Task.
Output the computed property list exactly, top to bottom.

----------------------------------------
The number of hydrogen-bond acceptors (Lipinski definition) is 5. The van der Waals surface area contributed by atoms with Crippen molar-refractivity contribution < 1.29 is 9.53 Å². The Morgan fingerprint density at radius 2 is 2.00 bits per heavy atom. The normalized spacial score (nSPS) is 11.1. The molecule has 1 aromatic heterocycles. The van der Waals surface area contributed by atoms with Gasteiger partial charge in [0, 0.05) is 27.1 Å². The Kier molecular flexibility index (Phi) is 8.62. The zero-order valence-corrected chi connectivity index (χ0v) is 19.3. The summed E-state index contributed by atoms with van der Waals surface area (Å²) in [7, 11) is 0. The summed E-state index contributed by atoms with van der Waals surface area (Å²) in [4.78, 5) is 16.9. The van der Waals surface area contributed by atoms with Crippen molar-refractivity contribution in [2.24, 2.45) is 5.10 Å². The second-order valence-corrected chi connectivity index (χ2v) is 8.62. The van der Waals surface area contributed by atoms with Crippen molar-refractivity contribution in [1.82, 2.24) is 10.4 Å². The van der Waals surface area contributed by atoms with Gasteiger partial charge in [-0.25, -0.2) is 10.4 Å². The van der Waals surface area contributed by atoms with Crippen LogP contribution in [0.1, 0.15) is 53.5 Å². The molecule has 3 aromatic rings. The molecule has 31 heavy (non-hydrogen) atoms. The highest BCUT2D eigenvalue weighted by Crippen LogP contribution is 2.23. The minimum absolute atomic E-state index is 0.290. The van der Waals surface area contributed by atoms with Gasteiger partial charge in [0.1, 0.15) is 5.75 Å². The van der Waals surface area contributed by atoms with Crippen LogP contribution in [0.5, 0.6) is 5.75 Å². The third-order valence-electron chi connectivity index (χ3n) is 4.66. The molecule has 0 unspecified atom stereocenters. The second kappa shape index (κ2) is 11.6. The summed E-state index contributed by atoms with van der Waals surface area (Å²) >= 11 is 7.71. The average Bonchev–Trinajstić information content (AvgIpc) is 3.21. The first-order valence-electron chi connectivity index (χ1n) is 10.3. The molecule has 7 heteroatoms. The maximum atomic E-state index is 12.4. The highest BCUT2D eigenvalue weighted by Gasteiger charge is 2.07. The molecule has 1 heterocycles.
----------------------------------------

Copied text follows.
The number of hydrogen-bond acceptors (Lipinski definition) is 5. The van der Waals surface area contributed by atoms with Crippen molar-refractivity contribution < 1.29 is 9.53 Å². The Morgan fingerprint density at radius 2 is 2.00 bits per heavy atom. The normalized spacial score (nSPS) is 11.1. The molecule has 1 aromatic heterocycles. The van der Waals surface area contributed by atoms with Gasteiger partial charge in [0, 0.05) is 27.1 Å². The Kier molecular flexibility index (Phi) is 8.62. The zero-order valence-corrected chi connectivity index (χ0v) is 19.3. The summed E-state index contributed by atoms with van der Waals surface area (Å²) in [7, 11) is 0. The summed E-state index contributed by atoms with van der Waals surface area (Å²) in [4.78, 5) is 16.9. The van der Waals surface area contributed by atoms with Crippen molar-refractivity contribution in [2.24, 2.45) is 5.10 Å². The second-order valence-corrected chi connectivity index (χ2v) is 8.62. The van der Waals surface area contributed by atoms with Crippen molar-refractivity contribution in [1.82, 2.24) is 10.4 Å². The van der Waals surface area contributed by atoms with Gasteiger partial charge in [-0.25, -0.2) is 10.4 Å². The van der Waals surface area contributed by atoms with Crippen LogP contribution in [0.1, 0.15) is 53.5 Å². The molecule has 3 aromatic rings. The molecule has 31 heavy (non-hydrogen) atoms. The highest BCUT2D eigenvalue weighted by Crippen LogP contribution is 2.23. The minimum absolute atomic E-state index is 0.290. The van der Waals surface area contributed by atoms with Gasteiger partial charge in [0.1, 0.15) is 5.75 Å². The van der Waals surface area contributed by atoms with Crippen LogP contribution in [0.5, 0.6) is 5.75 Å². The third-order valence-electron chi connectivity index (χ3n) is 4.66. The molecule has 0 unspecified atom stereocenters. The second kappa shape index (κ2) is 11.6. The summed E-state index contributed by atoms with van der Waals surface area (Å²) >= 11 is 7.71. The average Bonchev–Trinajstić information content (AvgIpc) is 3.21. The first-order valence-electron chi connectivity index (χ1n) is 10.3. The molecule has 7 heteroatoms. The maximum atomic E-state index is 12.4. The highest BCUT2D eigenvalue weighted by Gasteiger charge is 2.07. The molecule has 1 heterocycles.